| 5/11/2018 6:29 PM |
I can't understand why there would even be "sanctuaries" for dogs like this. How do they get business owner's insurance with such dangerous animals? They can't possible ensure that their volunteers/employees won't get bit. You are right when you say these sanctuaries are inhumane and these dogs will likely live terrible lives of solitude, but hey, they will be alive so I guess that counts for something in their mind.
On another note, about a year ago a family in my are was trying to rehome their young adult, blue-nose pitbull on Craigslist. Despite the ad claiming how fanatstic the pit is (not to mention that this particular color is very desirable in these dogs). To make the dog look more acceptable, they posted beautifully done family photos. The photos were very telling. The dog is on the end and in front with the muscular father crotched down, holding the leash/harness and with control of the dog. The dog is seated but clearly leerching forward. You can see all the muscles flexing in the dad's forearms and upper arms. The wife is next to him and on the other side is the two small children. Mother and children are beside and behind dad and dad is beside and behind the pit. The kids are smiling but standing very stiff and they look scared. The mother has her arm stretched out in a protective way.
| 5/11/2018 8:11 PM |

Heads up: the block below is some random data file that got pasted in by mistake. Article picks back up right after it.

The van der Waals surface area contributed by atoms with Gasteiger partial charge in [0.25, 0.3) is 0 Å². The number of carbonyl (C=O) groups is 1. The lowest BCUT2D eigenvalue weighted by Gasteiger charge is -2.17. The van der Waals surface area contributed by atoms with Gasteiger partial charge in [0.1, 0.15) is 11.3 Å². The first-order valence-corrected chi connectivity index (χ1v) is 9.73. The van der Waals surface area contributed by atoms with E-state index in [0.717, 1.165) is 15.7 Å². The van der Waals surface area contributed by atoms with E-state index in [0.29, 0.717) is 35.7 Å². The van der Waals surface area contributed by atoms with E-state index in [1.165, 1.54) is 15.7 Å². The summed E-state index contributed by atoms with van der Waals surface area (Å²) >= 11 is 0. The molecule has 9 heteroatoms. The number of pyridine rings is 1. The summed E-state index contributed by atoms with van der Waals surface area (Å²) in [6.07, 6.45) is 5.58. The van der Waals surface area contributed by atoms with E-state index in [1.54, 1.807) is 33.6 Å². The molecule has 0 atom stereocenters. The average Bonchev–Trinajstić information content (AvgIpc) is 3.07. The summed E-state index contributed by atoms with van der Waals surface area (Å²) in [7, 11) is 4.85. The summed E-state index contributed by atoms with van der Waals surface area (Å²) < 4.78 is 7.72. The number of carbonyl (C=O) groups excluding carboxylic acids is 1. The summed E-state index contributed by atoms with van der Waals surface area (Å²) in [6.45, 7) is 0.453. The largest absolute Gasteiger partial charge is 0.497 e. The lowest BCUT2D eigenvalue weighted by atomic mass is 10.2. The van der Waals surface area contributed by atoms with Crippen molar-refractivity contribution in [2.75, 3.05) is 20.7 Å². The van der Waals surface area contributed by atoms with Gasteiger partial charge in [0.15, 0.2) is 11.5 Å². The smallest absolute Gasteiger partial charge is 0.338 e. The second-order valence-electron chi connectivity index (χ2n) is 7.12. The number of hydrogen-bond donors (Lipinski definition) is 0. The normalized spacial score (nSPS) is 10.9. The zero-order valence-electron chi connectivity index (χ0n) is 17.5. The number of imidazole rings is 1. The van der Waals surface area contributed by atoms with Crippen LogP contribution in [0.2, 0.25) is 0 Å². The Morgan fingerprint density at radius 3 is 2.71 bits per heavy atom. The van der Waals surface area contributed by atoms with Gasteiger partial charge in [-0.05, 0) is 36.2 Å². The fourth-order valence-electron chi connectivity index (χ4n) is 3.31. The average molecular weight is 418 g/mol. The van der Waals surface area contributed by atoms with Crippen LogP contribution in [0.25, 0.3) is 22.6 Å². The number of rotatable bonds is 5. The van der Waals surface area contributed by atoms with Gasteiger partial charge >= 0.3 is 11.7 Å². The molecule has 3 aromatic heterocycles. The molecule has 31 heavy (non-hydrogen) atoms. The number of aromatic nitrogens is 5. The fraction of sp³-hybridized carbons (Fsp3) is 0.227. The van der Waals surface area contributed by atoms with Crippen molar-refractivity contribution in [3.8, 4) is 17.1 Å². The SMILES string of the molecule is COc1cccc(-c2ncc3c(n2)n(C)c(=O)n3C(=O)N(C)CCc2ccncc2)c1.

"If the intention is get the dog into the home of a gullible family, they encode and conceal the dog's aggression into a "baby talk" style adoption listing."
You do realize why the different approaches, right? Because when the dog shows aggression in a new adopter's home, the shelter's fuzzywuzzy lies act as a denial of the pre-existing issues with the dog. They can and will blame the adopter, claiming they did something heinous to him like brush him, walk him, or take him to a friend's house to show off the new pet. Like they did with that poor kid who was mauled by a newly adopted shelter pit from Louisiana last year. Shelters have traditionally not been held accountable for violent behavior from their dogs toward adopters, so lying to adopters has no consequences and no drawbacks. Meanwhile, they CAN'T lie to their rescue 'partners' because THOSE people are the key to their ongoing no-kill efforts. If the shelter adopts out a violent dog without mentioning its history and troubling behaviors, and gets an adopter or the adopter's kid or adopter's neighbor's dog mauled, that's not going to hurt the shelter at all. It probably helps them as all their volunteers rush to their side to defend them against criticism. But if the shelter sends a dog over to a fellow rescue without disclosing information, they are burned in the community. Rescue people are vicious toward each other, given the slightest excuse.
"Due to the prevalence of fraudulent adoption advertisements, we remind the public to always request the uncensored behavioral and medical files prior to adoption"
Hah. Good luck with that. I was sitting across from an 'adoption counselor' last week at a shelter, discussing a dog that seemed possible. She had his file open, and was glancing down it. I asked if I could see it, and she recoiled and demanded to know why. I backed off, but wish I'd asked why not. She was basically reading off bits of what was in there, so why the secrecy? It was a transport dog, so it's not the previous owner's info was in there.
| 5/11/2018 10:10 PM |
I have adopted two dogs from a shelter (a Maltese and a Cairn Terrier mix) and was given copies of their behaviour evaluations. I suppose that could be due to the fact that neither dog has any dangerous tendencies. Maybe things would have been different if I had picked different dogs.